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Outsourcing Abuse: How Farm Workers Are Being Cheated Out of Their Hard-Earned Money

This kind of wage theft can be found in the fields of nearly every handpicked crop in the United States -- organic or conventional.

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Known in some circles as “custom harvesters,” farm-labor contractors offer produce growers a ready workforce, but they also give these growers the ability to distance themselves from the people who pick their crops. These contractors control the flow of money between farmer and worker as well as all the paperwork. They track hours worked, crops harvested, and wages paid and take responsibility for everything related to labor, from verifying immigration status to providing workers’ compensation. Contractors can be found in the fields of nearly every handpicked crop in the United States, organic or conventional: green beans in Florida, grapefruit in Texas, peppers in Georgia, greens in Colorado, and garlic in California.

Farm-labor contractors give American produce growers what companies like China’s Foxconn offer to Apple: a way to outsource a costly and complicated part of the business, often saving money in the process and creating a firewall between the brand and the working conditions under which its products are made. “The contractor system makes it very difficult to enforce wage and hour laws because the idea is that the grower says, ‘It’s not me, it’s him. It’s the contractor. I had nothing to do with this,’” says Rob Williams, director of the Migrant Farmworker Justice Project of Florida Legal Services and a leading farm-labor advocate. The case by Villalobos and Gomez, their lawyers say, offers a textbook example of abuse within the contracting system.

Unlike most farm-labor cases filed each year, Villalobos is a “collective action” suit. This designation broadens the case beyond the named plaintiffs and opens the case to any worker who can prove he or she experienced the same treatment at the hands of the defendants between 2008 and 2011. “We’re expecting it will cover hundreds if not thousands of workers,” says Megan Beaman, an attorney for California Rural Legal Assistance, the nonprofit farmworker advocacy group that filed the suit in U.S. District Court. If the court finds in favor of Villalobos and Gomez on all counts, the award per client could reach tens of thousands of dollars. Multiplied across hundreds of workers, this could be enough to “deter other employers from creating those same conditions,” Beaman says. The case, in other words, isn’t just about claiming back wages for its plaintiffs but about challenging the broader culture of abuse in their workplace.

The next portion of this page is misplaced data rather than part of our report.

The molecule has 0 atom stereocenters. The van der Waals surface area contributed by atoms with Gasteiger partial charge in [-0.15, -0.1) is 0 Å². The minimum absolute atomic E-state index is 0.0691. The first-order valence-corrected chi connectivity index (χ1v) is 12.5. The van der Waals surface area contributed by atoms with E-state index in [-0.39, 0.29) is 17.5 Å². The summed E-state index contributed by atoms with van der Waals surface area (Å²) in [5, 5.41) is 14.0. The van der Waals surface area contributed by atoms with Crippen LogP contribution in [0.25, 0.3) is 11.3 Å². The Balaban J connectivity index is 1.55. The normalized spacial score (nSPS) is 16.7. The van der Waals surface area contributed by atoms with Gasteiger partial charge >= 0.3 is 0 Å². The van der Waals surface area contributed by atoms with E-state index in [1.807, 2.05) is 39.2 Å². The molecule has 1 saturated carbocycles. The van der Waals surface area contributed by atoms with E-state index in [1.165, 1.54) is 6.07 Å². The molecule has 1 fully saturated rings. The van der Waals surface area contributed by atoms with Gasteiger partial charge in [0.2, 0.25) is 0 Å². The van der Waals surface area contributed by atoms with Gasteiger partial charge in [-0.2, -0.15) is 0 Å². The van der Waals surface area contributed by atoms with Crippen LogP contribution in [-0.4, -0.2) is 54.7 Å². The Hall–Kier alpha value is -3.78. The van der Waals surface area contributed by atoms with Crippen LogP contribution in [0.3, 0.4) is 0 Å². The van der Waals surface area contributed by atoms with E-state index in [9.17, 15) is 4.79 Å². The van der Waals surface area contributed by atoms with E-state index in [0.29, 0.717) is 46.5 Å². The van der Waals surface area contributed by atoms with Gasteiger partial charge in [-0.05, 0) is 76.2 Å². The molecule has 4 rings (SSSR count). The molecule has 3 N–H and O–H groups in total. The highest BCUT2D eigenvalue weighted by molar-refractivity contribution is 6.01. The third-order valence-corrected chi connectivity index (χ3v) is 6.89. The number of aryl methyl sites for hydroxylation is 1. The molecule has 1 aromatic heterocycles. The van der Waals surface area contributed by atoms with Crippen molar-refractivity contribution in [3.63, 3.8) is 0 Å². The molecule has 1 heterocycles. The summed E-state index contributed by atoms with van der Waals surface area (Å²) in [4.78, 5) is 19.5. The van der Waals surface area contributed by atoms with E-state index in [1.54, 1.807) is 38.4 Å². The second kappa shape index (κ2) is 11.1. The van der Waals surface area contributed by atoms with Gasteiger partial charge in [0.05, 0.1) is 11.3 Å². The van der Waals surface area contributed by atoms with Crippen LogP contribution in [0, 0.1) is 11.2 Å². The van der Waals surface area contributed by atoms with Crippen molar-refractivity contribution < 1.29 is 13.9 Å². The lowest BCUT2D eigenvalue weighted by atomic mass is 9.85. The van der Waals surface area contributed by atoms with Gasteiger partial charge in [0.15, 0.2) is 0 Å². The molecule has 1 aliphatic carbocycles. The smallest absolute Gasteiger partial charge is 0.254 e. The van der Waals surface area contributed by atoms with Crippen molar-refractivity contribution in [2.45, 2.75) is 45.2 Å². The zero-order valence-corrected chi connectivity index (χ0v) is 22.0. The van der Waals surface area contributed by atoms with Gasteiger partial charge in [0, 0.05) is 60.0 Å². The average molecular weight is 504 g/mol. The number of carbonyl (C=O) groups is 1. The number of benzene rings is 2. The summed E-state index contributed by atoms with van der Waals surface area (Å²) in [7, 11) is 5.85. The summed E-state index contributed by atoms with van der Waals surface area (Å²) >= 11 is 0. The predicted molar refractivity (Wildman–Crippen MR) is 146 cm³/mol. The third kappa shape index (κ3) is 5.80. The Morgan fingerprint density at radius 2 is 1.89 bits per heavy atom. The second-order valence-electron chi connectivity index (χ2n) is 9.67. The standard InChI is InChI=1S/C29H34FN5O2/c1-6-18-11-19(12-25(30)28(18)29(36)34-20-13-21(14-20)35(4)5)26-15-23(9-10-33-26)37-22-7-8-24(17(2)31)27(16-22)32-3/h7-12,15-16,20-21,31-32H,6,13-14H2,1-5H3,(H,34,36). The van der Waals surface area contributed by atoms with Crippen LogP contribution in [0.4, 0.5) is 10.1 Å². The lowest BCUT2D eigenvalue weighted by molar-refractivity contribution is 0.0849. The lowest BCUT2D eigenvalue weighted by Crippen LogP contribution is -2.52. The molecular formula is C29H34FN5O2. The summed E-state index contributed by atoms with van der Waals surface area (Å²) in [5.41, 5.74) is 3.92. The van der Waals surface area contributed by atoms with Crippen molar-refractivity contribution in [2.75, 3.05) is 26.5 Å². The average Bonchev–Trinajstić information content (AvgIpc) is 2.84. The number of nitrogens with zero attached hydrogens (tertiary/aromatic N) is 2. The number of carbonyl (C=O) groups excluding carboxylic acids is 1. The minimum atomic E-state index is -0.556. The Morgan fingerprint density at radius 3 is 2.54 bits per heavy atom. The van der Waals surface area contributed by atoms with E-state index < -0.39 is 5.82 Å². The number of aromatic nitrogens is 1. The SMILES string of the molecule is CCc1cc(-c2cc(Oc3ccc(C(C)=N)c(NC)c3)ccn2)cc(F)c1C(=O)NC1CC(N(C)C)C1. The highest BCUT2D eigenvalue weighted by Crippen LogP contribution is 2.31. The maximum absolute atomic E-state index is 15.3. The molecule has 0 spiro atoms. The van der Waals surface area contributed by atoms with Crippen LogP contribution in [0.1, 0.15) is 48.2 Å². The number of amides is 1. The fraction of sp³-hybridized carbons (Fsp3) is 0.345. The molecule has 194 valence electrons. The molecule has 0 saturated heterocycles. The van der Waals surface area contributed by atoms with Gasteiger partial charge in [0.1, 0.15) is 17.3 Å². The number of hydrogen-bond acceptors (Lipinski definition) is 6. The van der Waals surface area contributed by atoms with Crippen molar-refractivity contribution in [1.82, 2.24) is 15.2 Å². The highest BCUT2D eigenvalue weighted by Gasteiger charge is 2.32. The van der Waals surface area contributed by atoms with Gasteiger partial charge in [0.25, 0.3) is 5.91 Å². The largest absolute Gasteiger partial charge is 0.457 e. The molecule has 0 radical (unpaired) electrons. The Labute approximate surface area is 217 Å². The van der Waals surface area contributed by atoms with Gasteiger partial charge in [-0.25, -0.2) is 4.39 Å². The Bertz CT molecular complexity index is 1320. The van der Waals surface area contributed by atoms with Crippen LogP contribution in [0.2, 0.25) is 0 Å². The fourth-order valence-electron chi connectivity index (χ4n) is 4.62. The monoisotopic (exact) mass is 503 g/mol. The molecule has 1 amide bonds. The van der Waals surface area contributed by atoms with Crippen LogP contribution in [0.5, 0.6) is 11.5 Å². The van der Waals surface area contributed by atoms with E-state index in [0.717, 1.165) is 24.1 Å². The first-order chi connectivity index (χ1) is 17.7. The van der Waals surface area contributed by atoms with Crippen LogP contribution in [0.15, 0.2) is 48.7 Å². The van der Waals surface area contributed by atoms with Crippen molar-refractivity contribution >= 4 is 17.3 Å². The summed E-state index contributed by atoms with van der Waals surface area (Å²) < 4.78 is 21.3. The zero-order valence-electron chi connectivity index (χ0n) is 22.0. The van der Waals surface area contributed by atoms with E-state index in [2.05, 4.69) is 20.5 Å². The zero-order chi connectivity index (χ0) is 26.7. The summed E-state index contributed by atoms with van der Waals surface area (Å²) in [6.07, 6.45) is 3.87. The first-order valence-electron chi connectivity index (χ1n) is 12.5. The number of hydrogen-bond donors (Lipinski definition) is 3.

Although the case is limited to agricultural workers, other industries may be closely watching it. By naming the grower as a defendant, the case confronts one of the thorniest problems facing American workers: the rise of subcontracted labor and the question of who is responsible when abuse occurs. “If you think about the jobs we can’t outsource and will stay here, that’s where you see a lot of subcontracting going on,” says Catherine Ruckelshaus, legal co-director of the National Employment Law Project, a policy advocacy group. Subcontracting has sprawled into other low-wage jobs in construction, janitorial, security, health-care, housekeeping, and warehouse industries, often at name-brand companies like Amazon and Wal-Mart. “It’s kind of like Whac-A-Mole. If you go after the smaller-level contractors, they just pop up again on another site,” says Ruckelshaus. “You have to go up to the next level—or the level above—to make the patterns change.”

Contracting has been a part of American agriculture for the past century, performing what agribusinesses say are crucial services. For starters, contractors give farmers a hassle-free way to adjust the size of their workforce (and payroll) by season, letting them expand during harvest and shrink once it’s done. What’s more, says Frank Gasperini, executive vice president of the National Council of Agricultural Employers, “farmers are good at growing crops and marketing produce. All the legalities are not their area of expertise.” Gasperini’s group, which advocates for the country’s largest growers, sees contractors as a natural solution to farmers’ skill gap. “Hiring a contractor,” he says, “it’s not different than having an accountant to manage the portion that you’re not an expert in.”

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